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Expand chart
Data: Edelman Trust Barometer; Chart: Sara Wise/Axios

People expect corporations and CEOs to continue addressing the most pressing social and political issues even after the pandemic is over, according to new data.

Why it matters: While this provides opportunities for some companies to grow, it also puts more pressure on CEOs and business leaders to address more than just shareholder returns.

Details: Trust in the government is at an all-time low globally, according to the latest mid-year Edelman Trust Barometer study.

  • Businesses are now the most trusted institution in the world, a role they assumed mid-way through the pandemic, once people realized governments were ill-equipped to develop and rollout vaccines alone.
  • Globally, the majority (60%) of people say their country will not be able to overcome its challenges without business’ involvement. Across every issue measured, people say businesses have outperformed government.

Be smart: Most people (77%) said their employer has become their most trusted institution, which has put much more pressure on CEOs to prioritize societal and political issues in addition to business outcomes.

  • Roughly 80% of employees, on average, expect their company to act on issues such as vaccine hesitancy, climate change, automation, misinformation, and racism.
  • Before the pandemic, customers were considered the most important business stakeholders. Now, it's employees.

Yes, but: There is a stark difference between people's perception of different institutions, depending on how advanced their country and economy is.

  • People in developed countries, like the U.S., U.K., France, Japan and Canada, are far less trusting of government compared to people in developing countries, like India, Mexico, Brazil, South Africa and the UAE.

What to watch: The study finds that businesses could be in this position for a long time.

  • And even though vaccines have proven so far to be effective, a majority people of people globally say they are "still in a pandemic mindset" and aren't yet comfortable not doing common activities, like shopping in stores, eat out or sending kids to school, even those with vaccines.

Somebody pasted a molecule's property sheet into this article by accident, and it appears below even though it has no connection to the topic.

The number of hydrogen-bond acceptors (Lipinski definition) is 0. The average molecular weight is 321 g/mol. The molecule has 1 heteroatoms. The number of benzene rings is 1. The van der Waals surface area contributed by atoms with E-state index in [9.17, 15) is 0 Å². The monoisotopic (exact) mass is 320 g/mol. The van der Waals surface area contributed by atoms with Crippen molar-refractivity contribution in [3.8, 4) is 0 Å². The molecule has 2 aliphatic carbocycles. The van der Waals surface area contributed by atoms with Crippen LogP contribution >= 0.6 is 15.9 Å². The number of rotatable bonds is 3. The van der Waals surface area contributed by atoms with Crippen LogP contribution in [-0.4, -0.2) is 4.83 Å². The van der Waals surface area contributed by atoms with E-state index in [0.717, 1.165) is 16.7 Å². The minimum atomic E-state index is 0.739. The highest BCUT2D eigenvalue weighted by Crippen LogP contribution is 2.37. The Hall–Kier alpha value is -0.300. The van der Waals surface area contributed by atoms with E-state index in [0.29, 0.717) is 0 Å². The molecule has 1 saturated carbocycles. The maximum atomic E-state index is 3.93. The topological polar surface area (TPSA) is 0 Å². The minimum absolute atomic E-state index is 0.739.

Methodology: The survey includes 16,800 people in 14 markets: Brazil, Canada, China, France, Germany, India, Japan, Mexico, Saudi Arabia, S. Africa, S. Korea, UAE, UK, and U.S.

Go deeper

May 19, 2021 - Sports

Japan's 11th hour COVID Olympics nightmare

Illustration: Aïda Amer/Axios

With just 65 days until the Olympics, Japan's COVID-19 infection and vaccination rates are providing legitimate cause for concern.

Why it matters: The country's seven-day average of new cases surpassed 6,000 for five straight days last week, just barely trailing its worst surge to date, back in January.

Teachers across the U.S. protest laws restricting racism lessons

Thousands of teachers and other educators held protests across the U.S. Saturday against the actions of "at least 15 Republican-led states" that aim to restrict teaching about racism in class, the Washington Post reports.

Driving the news: There were demonstrations in at least 22 cities for the "Day of Action" to raise awareness about moves to limit students' exposure to critical race theory, which links racial discrimination to the nation's foundations and legal system, per Axios' Russell Contreras.

Updated 4 hours ago - Health

Lawsuit challenging Houston Methodist's COVID vaccine mandate dismissed

Houston Methodist Hospital in Houston, Texas. Photo: Brandon Bell/Getty Images

A federal judge on Saturday dismissed a lawsuit brought by 117 Houston Methodist staff over the hospital's policy requiring all employees to be vaccinated against COVID-19.

Why it matters: This is the first federal court ruling on a coronavirus vaccine mandate. Attorney Jared Woodfill, representing the plaintiffs, told KHOU 11 it's "the first battle in a long fight," as he vowed to file another lawsuit soon.

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